Monday, January 28, 2019

"No more honest trash": Cohn, ctd.

More on-the-ground reporting from the great Nik Cohn in Awopbopaloobop Alopbamboom: The Golden Age of Rock, first published in 1970. The argument that the Beatles did more harm than good to rock and roll is an old and, depending on your quarters, sacrilege stance. Here's Cohn making the argument on the cusp of the 1970s. Characteristically, his writing's arch and sweepingly general, yet authentic, and stuffed with evocative (maybe even persuasive) details. He begins with a killer description and defense of the energy in pop and rock and roll: "In the end, the way I like it best, pop is teenage property and it mirrors everything that happens to teenagers in this time, in this American twentieth century," he observes.
It is about clothes and cars and dancing, it’s about parents and highschool and being tied and breaking loose, it is about getting sex and getting rich and getting old, it’s about America, it’s about cities and noise. Get right down to it, it’s all about Coca Cola.
When they started, the Beatles were about that, too, Cohn remarks, and "they had gimmick haircuts, gimmick uniforms, gimmick accents to prove it. They were, at last, the great British pop explosion and, even when their songs were trash, you could hear them and know it was mid-twentieth century, Liverpool U.S.A., and these boys were coke drinkers from way back."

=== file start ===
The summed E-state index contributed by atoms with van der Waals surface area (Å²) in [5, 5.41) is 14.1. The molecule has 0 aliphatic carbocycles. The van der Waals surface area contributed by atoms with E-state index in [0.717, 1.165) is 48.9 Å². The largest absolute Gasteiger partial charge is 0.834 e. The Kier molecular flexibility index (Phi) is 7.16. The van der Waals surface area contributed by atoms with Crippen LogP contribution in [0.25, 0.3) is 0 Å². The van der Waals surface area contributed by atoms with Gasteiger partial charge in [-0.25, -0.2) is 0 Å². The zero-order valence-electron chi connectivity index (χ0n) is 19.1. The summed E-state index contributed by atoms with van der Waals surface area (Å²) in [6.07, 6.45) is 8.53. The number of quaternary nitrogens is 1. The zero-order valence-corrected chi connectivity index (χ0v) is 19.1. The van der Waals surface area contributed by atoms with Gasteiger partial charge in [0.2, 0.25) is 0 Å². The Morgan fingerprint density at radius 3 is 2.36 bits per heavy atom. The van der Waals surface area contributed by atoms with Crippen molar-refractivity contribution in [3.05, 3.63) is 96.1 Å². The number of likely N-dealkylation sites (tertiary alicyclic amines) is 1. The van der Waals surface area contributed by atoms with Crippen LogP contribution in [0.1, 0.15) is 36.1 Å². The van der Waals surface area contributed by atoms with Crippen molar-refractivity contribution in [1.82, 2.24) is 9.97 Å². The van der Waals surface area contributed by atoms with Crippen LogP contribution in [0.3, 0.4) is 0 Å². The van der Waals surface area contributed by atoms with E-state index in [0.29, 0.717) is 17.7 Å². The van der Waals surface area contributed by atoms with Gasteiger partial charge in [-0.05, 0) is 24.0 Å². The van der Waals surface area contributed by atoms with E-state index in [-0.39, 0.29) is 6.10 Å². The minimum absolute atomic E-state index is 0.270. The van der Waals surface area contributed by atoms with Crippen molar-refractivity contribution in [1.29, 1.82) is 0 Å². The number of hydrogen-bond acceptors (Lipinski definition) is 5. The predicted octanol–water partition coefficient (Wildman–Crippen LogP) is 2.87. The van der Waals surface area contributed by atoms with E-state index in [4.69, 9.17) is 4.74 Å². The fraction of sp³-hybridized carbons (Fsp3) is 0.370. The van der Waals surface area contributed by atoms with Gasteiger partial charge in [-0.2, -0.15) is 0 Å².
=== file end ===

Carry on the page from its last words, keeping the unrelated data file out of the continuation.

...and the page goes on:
Spiked with Scotch, cheers, but point well taken. Yet of course the Beatles changed and, "because they were so greatly worshipped by the rest of pop, almost every group in the world changed with them. Thereafter, there was no more good fierce and straight-ahead rock ’n roll, no more honest trash."
At least, with the Beatles, there remained a certain wit and talent at work but, with their followers, there was nothing beyond pretension. Groups like Family and the Nice in England, or Iron Butterfly or the Doors in America, were crambos by their nature and that was fine—they could have knocked out three-chord rock and everyone would have been content. But, after the Beatles and Bob Dylan, they’ve turned towards culture and wallowed in third-form poetries, fifth-hand philosophies, ninth-rate perceptions.
Cohn adds: "It is hardly their fault, you could hardly blame them directly; but the Beatles brought pop to its knees." He ends with a brilliant cinematic moment involving the great songwriter and producer Bert Berns who, Cohn feels, "summed them up better than anyone. One afternoon, halfway through 1965, he sat in a decaying West Hempstead caff and looked gloomy over a picture of the Beatles. Then he shook his head in infinite sage sadness, "Those boys have genius," he said. "They may be the ruin of us all."

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